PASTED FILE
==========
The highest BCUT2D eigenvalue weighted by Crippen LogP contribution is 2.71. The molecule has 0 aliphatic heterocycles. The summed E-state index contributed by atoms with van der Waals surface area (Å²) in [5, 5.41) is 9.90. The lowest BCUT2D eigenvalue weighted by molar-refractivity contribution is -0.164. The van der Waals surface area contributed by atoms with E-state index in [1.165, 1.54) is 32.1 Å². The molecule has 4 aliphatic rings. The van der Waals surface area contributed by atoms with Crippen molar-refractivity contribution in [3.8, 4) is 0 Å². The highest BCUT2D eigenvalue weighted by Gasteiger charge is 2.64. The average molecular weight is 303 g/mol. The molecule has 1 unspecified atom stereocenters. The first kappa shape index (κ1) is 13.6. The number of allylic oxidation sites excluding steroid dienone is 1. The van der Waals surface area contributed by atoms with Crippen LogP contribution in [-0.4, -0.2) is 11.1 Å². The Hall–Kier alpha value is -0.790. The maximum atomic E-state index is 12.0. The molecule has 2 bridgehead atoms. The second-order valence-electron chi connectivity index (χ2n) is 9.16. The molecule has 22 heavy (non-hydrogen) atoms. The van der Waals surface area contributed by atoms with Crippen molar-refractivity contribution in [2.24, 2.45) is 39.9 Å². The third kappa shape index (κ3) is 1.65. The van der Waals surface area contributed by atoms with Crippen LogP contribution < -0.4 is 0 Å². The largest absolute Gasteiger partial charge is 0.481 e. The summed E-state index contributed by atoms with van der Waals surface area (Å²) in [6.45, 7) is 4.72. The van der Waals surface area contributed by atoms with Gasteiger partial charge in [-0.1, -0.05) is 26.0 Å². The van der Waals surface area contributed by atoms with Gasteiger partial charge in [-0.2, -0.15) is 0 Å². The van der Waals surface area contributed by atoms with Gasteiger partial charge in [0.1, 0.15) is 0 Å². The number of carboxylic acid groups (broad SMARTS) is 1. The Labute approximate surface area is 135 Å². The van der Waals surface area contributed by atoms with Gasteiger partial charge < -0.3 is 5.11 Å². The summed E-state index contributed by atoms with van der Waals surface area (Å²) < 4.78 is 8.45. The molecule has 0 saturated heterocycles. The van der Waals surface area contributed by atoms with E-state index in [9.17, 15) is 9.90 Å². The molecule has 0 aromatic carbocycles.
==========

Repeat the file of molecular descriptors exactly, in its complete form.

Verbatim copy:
The highest BCUT2D eigenvalue weighted by Crippen LogP contribution is 2.71. The molecule has 0 aliphatic heterocycles. The summed E-state index contributed by atoms with van der Waals surface area (Å²) in [5, 5.41) is 9.90. The lowest BCUT2D eigenvalue weighted by molar-refractivity contribution is -0.164. The van der Waals surface area contributed by atoms with E-state index in [1.165, 1.54) is 32.1 Å². The molecule has 4 aliphatic rings. The van der Waals surface area contributed by atoms with Crippen molar-refractivity contribution in [3.8, 4) is 0 Å². The highest BCUT2D eigenvalue weighted by Gasteiger charge is 2.64. The average molecular weight is 303 g/mol. The molecule has 1 unspecified atom stereocenters. The first kappa shape index (κ1) is 13.6. The number of allylic oxidation sites excluding steroid dienone is 1. The van der Waals surface area contributed by atoms with Crippen LogP contribution in [-0.4, -0.2) is 11.1 Å². The Hall–Kier alpha value is -0.790. The maximum atomic E-state index is 12.0. The molecule has 2 bridgehead atoms. The second-order valence-electron chi connectivity index (χ2n) is 9.16. The molecule has 22 heavy (non-hydrogen) atoms. The van der Waals surface area contributed by atoms with Crippen molar-refractivity contribution in [2.24, 2.45) is 39.9 Å². The third kappa shape index (κ3) is 1.65. The van der Waals surface area contributed by atoms with Crippen LogP contribution < -0.4 is 0 Å². The largest absolute Gasteiger partial charge is 0.481 e. The summed E-state index contributed by atoms with van der Waals surface area (Å²) in [6.45, 7) is 4.72. The van der Waals surface area contributed by atoms with Gasteiger partial charge in [-0.1, -0.05) is 26.0 Å². The van der Waals surface area contributed by atoms with Gasteiger partial charge in [-0.2, -0.15) is 0 Å². The van der Waals surface area contributed by atoms with Gasteiger partial charge in [0.1, 0.15) is 0 Å². The number of carboxylic acid groups (broad SMARTS) is 1. The Labute approximate surface area is 135 Å². The van der Waals surface area contributed by atoms with Gasteiger partial charge < -0.3 is 5.11 Å². The summed E-state index contributed by atoms with van der Waals surface area (Å²) < 4.78 is 8.45. The molecule has 0 saturated heterocycles. The van der Waals surface area contributed by atoms with E-state index in [9.17, 15) is 9.90 Å². The molecule has 0 aromatic carbocycles.